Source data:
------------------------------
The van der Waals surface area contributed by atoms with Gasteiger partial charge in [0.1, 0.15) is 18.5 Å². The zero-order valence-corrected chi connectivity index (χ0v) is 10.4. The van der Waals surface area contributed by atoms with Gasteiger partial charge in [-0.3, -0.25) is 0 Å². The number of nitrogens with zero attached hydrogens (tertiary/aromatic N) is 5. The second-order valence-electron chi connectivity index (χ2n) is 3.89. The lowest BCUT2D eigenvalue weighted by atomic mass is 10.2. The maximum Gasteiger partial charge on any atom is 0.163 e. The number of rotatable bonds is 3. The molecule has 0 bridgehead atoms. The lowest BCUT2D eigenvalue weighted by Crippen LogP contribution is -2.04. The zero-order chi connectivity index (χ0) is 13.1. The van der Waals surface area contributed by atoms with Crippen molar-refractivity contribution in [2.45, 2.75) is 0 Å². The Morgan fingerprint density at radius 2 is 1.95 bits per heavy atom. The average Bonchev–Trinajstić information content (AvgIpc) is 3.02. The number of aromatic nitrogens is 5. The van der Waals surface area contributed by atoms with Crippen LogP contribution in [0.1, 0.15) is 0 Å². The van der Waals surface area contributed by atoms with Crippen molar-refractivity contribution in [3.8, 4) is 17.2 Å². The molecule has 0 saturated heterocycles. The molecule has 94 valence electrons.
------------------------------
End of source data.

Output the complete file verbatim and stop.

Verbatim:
The van der Waals surface area contributed by atoms with Gasteiger partial charge in [0.1, 0.15) is 18.5 Å². The zero-order valence-corrected chi connectivity index (χ0v) is 10.4. The van der Waals surface area contributed by atoms with Gasteiger partial charge in [-0.3, -0.25) is 0 Å². The number of nitrogens with zero attached hydrogens (tertiary/aromatic N) is 5. The second-order valence-electron chi connectivity index (χ2n) is 3.89. The lowest BCUT2D eigenvalue weighted by atomic mass is 10.2. The maximum Gasteiger partial charge on any atom is 0.163 e. The number of rotatable bonds is 3. The molecule has 0 bridgehead atoms. The lowest BCUT2D eigenvalue weighted by Crippen LogP contribution is -2.04. The zero-order chi connectivity index (χ0) is 13.1. The van der Waals surface area contributed by atoms with Crippen molar-refractivity contribution in [2.45, 2.75) is 0 Å². The Morgan fingerprint density at radius 2 is 1.95 bits per heavy atom. The average Bonchev–Trinajstić information content (AvgIpc) is 3.02. The number of aromatic nitrogens is 5. The van der Waals surface area contributed by atoms with Crippen LogP contribution in [0.1, 0.15) is 0 Å². The van der Waals surface area contributed by atoms with Crippen molar-refractivity contribution in [3.8, 4) is 17.2 Å². The molecule has 0 saturated heterocycles. The molecule has 94 valence electrons.